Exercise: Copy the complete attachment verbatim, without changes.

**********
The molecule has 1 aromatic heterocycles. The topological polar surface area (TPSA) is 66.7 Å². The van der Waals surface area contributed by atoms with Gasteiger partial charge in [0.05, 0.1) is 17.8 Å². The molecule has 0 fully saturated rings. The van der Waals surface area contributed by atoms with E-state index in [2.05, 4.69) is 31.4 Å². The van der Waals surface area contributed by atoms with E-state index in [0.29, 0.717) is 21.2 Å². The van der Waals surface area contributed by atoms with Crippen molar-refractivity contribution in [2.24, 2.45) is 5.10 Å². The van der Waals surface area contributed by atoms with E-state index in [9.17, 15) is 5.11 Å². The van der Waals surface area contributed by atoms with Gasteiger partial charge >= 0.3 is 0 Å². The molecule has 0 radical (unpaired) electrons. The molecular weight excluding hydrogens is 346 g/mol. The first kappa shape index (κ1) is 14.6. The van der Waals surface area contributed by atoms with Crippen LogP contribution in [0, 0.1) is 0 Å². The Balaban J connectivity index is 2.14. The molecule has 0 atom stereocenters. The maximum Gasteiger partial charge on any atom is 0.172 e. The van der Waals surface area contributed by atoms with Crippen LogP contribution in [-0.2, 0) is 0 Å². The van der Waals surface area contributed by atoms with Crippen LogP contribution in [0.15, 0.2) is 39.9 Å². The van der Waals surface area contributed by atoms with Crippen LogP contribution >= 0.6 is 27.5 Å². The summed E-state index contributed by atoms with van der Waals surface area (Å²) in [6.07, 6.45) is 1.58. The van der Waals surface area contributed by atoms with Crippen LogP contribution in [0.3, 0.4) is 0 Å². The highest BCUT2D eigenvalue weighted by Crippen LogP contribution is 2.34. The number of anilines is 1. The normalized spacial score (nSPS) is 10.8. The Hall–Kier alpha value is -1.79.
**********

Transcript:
The molecule has 1 aromatic heterocycles. The topological polar surface area (TPSA) is 66.7 Å². The van der Waals surface area contributed by atoms with Gasteiger partial charge in [0.05, 0.1) is 17.8 Å². The molecule has 0 fully saturated rings. The van der Waals surface area contributed by atoms with E-state index in [2.05, 4.69) is 31.4 Å². The van der Waals surface area contributed by atoms with E-state index in [0.29, 0.717) is 21.2 Å². The van der Waals surface area contributed by atoms with Crippen molar-refractivity contribution in [2.24, 2.45) is 5.10 Å². The van der Waals surface area contributed by atoms with E-state index in [9.17, 15) is 5.11 Å². The van der Waals surface area contributed by atoms with Gasteiger partial charge >= 0.3 is 0 Å². The molecule has 0 radical (unpaired) electrons. The molecular weight excluding hydrogens is 346 g/mol. The first kappa shape index (κ1) is 14.6. The van der Waals surface area contributed by atoms with Crippen LogP contribution in [0, 0.1) is 0 Å². The Balaban J connectivity index is 2.14. The molecule has 0 atom stereocenters. The maximum Gasteiger partial charge on any atom is 0.172 e. The van der Waals surface area contributed by atoms with Crippen LogP contribution in [-0.2, 0) is 0 Å². The van der Waals surface area contributed by atoms with Crippen LogP contribution in [0.15, 0.2) is 39.9 Å². The van der Waals surface area contributed by atoms with Crippen LogP contribution >= 0.6 is 27.5 Å². The summed E-state index contributed by atoms with van der Waals surface area (Å²) in [6.07, 6.45) is 1.58. The van der Waals surface area contributed by atoms with Crippen LogP contribution in [0.3, 0.4) is 0 Å². The highest BCUT2D eigenvalue weighted by Crippen LogP contribution is 2.34. The number of anilines is 1. The normalized spacial score (nSPS) is 10.8. The Hall–Kier alpha value is -1.79.